Scottish Independence: Whatever happens in Scotland, the UK will be changed forever

Independence for Scotland could damage the North East's economy, but the referendum is encouraging calls for greater devolution in England

Left, NO supporters. Right, YES supporters.
Left, NO supporters. Right, YES supporters.

The United Kingdom will be changed for ever as a result of next week’s independence referendum - whichever way Scotland votes.

For a start, if the Scots vote to quit the UK it will give the Conservatives a boost and make it harder for Labour to win a general election.

Gateshead Labour MP Ian Mearns said: “I think we’ve got to be concerned because it could have an impact on what happens in the rest of the UK in terms of electoral prospects.

“If it makes the chance of getting a better Government elected, that’s got to be bad.”

A Labour victory would still be possible. Looking at the history books, there are just two occasions when a Labour government depended on Scottish MPs for a majority in the Commons - in 1964 and October 1974.

And without Scotland, Labour would still have won in 1997, 2001 and 2005.

But the result in 2010 would have been different without Scotland, and the Tories would have formed a majority government without requiring a Coalition with the Liberal Democrats.

Labour can potentially win next year’s election without Scotland, but Labour leader Ed Miliband’s task will certainly be harder if Scotland goes.

Simon Hobson Ian Mearns MP for Gateshead
Ian Mearns MP for Gateshead
 

His party currently has 40 of Scotland’s 59 Westminster seats (far more than the SNP, which has six).

Opinion polls put Labour in the lead, but not by much. Clearly, losing 40 potential seats would damage Labour’s chances.

A “yes” vote would also raise difficult questions about what exactly should happen at the election.

Scotland won’t actually become independent until 2016 at the earliest - which means Scots would still vote in the next election, in May 2015, and elect MPs even if they only sat in Parliament for a year or so.

Scottish independence could also have an economic impact, possibly hurting the North East in particular.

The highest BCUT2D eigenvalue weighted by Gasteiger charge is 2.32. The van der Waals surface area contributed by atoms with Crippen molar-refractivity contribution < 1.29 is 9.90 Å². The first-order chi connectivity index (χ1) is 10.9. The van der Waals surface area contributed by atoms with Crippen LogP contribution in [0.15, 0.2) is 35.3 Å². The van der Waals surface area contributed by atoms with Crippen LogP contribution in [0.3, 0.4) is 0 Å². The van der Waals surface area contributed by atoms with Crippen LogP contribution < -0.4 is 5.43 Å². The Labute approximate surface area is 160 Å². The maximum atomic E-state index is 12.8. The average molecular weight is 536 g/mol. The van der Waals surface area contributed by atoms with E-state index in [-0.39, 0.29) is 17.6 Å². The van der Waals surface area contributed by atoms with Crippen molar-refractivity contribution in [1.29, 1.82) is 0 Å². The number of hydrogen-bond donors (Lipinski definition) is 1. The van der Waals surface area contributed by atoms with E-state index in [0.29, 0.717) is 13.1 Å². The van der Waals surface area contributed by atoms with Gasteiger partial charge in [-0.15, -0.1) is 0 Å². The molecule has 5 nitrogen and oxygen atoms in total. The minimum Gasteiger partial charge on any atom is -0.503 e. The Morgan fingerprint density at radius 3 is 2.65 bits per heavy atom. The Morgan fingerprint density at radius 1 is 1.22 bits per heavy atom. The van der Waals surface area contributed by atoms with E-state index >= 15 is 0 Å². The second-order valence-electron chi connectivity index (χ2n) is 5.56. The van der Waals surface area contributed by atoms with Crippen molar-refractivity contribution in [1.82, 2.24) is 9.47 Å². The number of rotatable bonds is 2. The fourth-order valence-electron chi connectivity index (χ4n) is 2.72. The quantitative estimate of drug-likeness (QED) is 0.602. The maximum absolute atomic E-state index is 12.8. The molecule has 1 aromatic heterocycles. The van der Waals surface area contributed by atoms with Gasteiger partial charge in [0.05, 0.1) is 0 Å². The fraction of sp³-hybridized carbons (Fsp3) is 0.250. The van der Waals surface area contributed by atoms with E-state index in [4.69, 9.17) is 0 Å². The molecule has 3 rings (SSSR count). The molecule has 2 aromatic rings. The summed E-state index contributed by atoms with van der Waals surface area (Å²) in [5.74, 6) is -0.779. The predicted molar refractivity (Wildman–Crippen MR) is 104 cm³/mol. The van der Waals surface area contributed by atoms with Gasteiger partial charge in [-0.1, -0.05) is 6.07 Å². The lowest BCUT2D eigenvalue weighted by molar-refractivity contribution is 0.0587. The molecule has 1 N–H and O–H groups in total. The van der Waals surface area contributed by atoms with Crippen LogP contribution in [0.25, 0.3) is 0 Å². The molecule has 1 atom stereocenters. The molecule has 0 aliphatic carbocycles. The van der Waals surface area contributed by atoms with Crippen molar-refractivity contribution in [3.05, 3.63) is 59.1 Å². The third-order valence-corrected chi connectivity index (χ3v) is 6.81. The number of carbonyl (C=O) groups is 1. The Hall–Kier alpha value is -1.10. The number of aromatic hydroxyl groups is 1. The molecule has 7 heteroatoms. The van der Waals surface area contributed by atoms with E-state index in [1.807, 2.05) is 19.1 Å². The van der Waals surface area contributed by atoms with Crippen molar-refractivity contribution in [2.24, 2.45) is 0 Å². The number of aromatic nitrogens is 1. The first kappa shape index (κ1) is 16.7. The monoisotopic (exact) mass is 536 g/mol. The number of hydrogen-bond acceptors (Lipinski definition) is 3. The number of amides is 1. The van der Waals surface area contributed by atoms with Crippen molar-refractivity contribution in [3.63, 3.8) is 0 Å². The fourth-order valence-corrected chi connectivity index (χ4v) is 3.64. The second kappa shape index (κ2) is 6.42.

Jude Kirton-Darling
Jude Kirton-Darling
 

North East Labour MEP Jude Kirton-Darling said: “There is also a risk to what remains of the UK, with academics suggesting that the imposition of a border could lead to a slump of 4% in trade, hitting both Scotland and the North East.

“This would hit the North East economy at a time when it is only just starting to recover and would set the region back.”

There are fears that an independent Scotland, depending partly on North Sea oil for revenue, will increase taxes on energy, pushing up costs for industry in England.

The Scottish government, in a paper setting out plans for independence, has promised to cut Corporation Tax by 3p.

This could force the United Kingdom to follow suit, to prevent businesses re-locating to Scotland, leading to a “race to the bottom” as both countries compete to offer the lowest tax rates to employers.

While there would be need for border controls as things stand, this could change if an independent Scotland adopted softer immigration controls than the UK.

But what if Scotland votes “no” to independence? The United Kingdom would still change dramatically - although nobody is sure quite how.

Scots already make their own decisions about issues such as health and education.

But the Scottish Parliament has been promised new powers over borrowing, income tax and welfare if Scotland remains in the UK. This is an option known as devolution max or “devo max”.

The trouble is that, as things stand, Scottish MPs at Westminster will continue to have a say about English education, health, welfare and so on.

But English MPs won’t even be allowed to talk about what happens in Scotland.

It’s not a new problem. It’s been an issue since the Scottish Parliament was established in 1999.

But if Scotland gets even more powers, there will be growing demands to do something about it.

This could mean banning Scottish MPs from voting on English issues in Parliament. It could even mean creating a special English Parliament.

Even if English politicians try to ignore the problem, they won’t be allowed to - because Carwyn Jones, the Labour First Minister of Wales, is demanding a “constitutional convention” thrash out how the UK should be governed.

Wales already has its own assembly, but he says it should have more power.

And if the Scots get everything they have been promised, any Government at Westminster will find it hard to tell the Welsh they can’t have the same. They will also be afraid that upsetting the Welsh too much could lead to another independence movement, this time based in Cardiff.

Something would have to change, says Brian Hall, who co-ordinated the independent campaign for a North-East Assembly in 2003.

He said: “It opens up a Pandora box in terms of Westminster. The English question becomes even more significant.

“An English Parliament could be an option. Equally, assemblies across a reshaped Britain could be another.

“The impact is going to big, particularly in the North East and other Northern regions.”

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